The Magister tripped me up this morning with the very first sentence I saw from him.

Michael Masiello’s answer to How do I avoid atheists? I have this fear that atheists will ridicule me for being a theist.

Andrew Weill and others have bewrayed the remarkable difficulty of your undertaking.

Bewrayed? Bewrayed? Obviously no typo for betrayed. Well, not that obvious: the Magister is at times a bit of a butterfingers. But certainly worth checking out.

the definition of bewray

verb (used with object), Archaic.

Archaic. No shit.

  1. to reveal or expose.
  2. to betray.

So I guessed right. And it would seem quite possible that the current verb betray has coloured the modern interpretation of the archaic verb bewray. What is the etymology, anyway?

1250-1300; Middle English bewraien, equivalent to be- be- + wraien, Old English wrēgan to accuse, cognate with Old High German ruogen (German rügen), Gothic wrohjan

Right. So something that accuses you, gives you away, if you will. Which is pretty close to “betraying” you, and looks like that meaning has merged into it.

Is there an inverse relationship between social mobility and prevalence of formality in language?

I have been invoked by Heinrich Müller, and I corroborate him. Sociolinguistics, after all, is sociology.

(Vote #1: Heinrich Müller’s answer to Is there an inverse relationship between social mobility and prevalence of formality in language?)

The classic study of formality and social level is Labov’s “4th floor” study, in 1966 New York. Or should I say, New Yawk.


Prestige (sociolinguistics) – Wikipedia

Labov and the R | Unravel Magazine

Labov’s New York Department Store

Labov walked into Saks (upper class), Macy’s (middle class) and Klein’s (lower class), and asked for directions to something that was on the fourth floor. Which, in lower class New Yorkese, was fawth flaw. And in upper class New Yorkese, was fourth floor.

The shop assistants in Saks said fourth floor the most. That doesn’t mean they were upper class, but that they were the most compliant to class practice.

But the most anxiety about saying fourth floor was at Macy’s. When you said “pardon?” there, they would immediately rush to correct their fawth to fourth. And they overused (hypercorrected) their r’s the most.

The middle class are socially mobile—or at least, they like to think they are. Studies have repeatedly confirmed that have the most anxiety about sounding formal, which often extends to hypercorrection. They have something to prove; those who have already arrived, don’t. And of course, these are not just sociolinguistic phenomena, they extend to the behaviour of the social mobile in general.

For which, see illustration in Keeping Up Appearances. Or in the contrast between, say, the Real Housewives of Orange County and the Real Housewives of Beverly Hills.

How does Nogay/Nogai sound to foreigners?

I keep protesting that I have a tin ear, but I get these A2As anyway! I also have never heard any Central Asian Turkic, so I don’t have a fully informed standard of comparison.

The songs and the conversations do sound very different. The trumpet song sounded very cool, but it did not sound Turkic at all. If you put a gun to my head, I would have guessed Armenian.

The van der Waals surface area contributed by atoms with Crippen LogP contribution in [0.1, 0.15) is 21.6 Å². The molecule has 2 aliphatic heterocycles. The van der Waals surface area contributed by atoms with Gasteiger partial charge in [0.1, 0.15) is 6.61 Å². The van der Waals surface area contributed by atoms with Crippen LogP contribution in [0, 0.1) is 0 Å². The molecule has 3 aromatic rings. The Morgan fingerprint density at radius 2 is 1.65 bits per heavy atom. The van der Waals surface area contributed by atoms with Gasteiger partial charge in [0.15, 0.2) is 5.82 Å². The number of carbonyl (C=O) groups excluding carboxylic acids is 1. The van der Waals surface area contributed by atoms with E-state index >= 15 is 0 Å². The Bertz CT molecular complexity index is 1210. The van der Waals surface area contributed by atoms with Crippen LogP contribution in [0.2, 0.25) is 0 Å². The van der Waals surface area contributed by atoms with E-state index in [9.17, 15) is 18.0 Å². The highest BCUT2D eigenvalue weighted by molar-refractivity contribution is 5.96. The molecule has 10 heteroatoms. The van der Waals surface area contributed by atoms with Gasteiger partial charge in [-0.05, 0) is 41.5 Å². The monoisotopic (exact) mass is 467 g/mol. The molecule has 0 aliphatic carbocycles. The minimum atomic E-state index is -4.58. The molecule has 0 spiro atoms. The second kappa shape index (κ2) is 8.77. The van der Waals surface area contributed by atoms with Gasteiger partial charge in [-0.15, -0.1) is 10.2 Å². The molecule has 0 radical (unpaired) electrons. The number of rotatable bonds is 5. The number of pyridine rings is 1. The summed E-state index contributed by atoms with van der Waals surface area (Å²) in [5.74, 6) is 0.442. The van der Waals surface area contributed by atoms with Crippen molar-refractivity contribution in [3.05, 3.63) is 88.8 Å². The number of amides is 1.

Please don’t put a gun to my head, by the way. I do have a tin ear.

The conversations on the other hand sounded very Turkish, and I assume whether the speakers are in Russia or Turkey has a lot to do with it. They certainly sound more Turkish than Azeri does to me. I can see why others compared it to Korean: there is a nice staccato pace there, not like the mumbling I heard in Istanbul, and the a’s were very clear and central, not back at all.

How and when did you become a Hellenophile?

I have attempted to recuse myself from answering this, being ethnic Greek myself. But Desmond James has importuned me to answer with my Australian hat on, and I do appreciate a challenge.

So I will meet this challenge with generalities, reflecting on the hellenophiles and/or philhellenes that I have encountered.

Hellenophile is not an established term, by the way, whereas philhellene is. But I can easily see a nuance between them. A philhellene has a romantic attachment to Greece, and is typically politically invested in Greece. Or at least, that’s how Greeks think of it. Hellenophile is a novel coinage, and it can be less emotionally loaded. It can just refer to someone who is a fan of Greek things.

I am also going to be biased towards interest in Modern rather than Ancient Greek things.

So how have I seen people become either?

  • Marrying a Greek is always a good start. I’ve seen that be a factor, although sometimes it’s been a cause and sometimes it’s been an effect.
  • Fascination with ancient Greek culture, often via the most kid friendly version of ancient Greek culture, which is sanitized mythology. Often enough, this leads to an interest in what happened next, and I know of several foreign experts in modern Greek who started out in Classics.
  • A holiday in Greece, strategically timed for when you are open to new interests. Of course that will depend a hugely on where you choose to holiday. Going to the wilds of Southern Crete and hanging about with shepherds is likelier to have such an effect than a package holiday weekend throwing up in Malia.
    • Malia. *shudder*
  • Less often, a chance encounter with Modern Greek culture, music or literature.
  • I haven’t seen this myself, but there is a stream of converts to Orthodox Christianity at least in the States. That may be another contributor, although Orthodoxy in the states is not as ethnically bound up as it is elsewhere.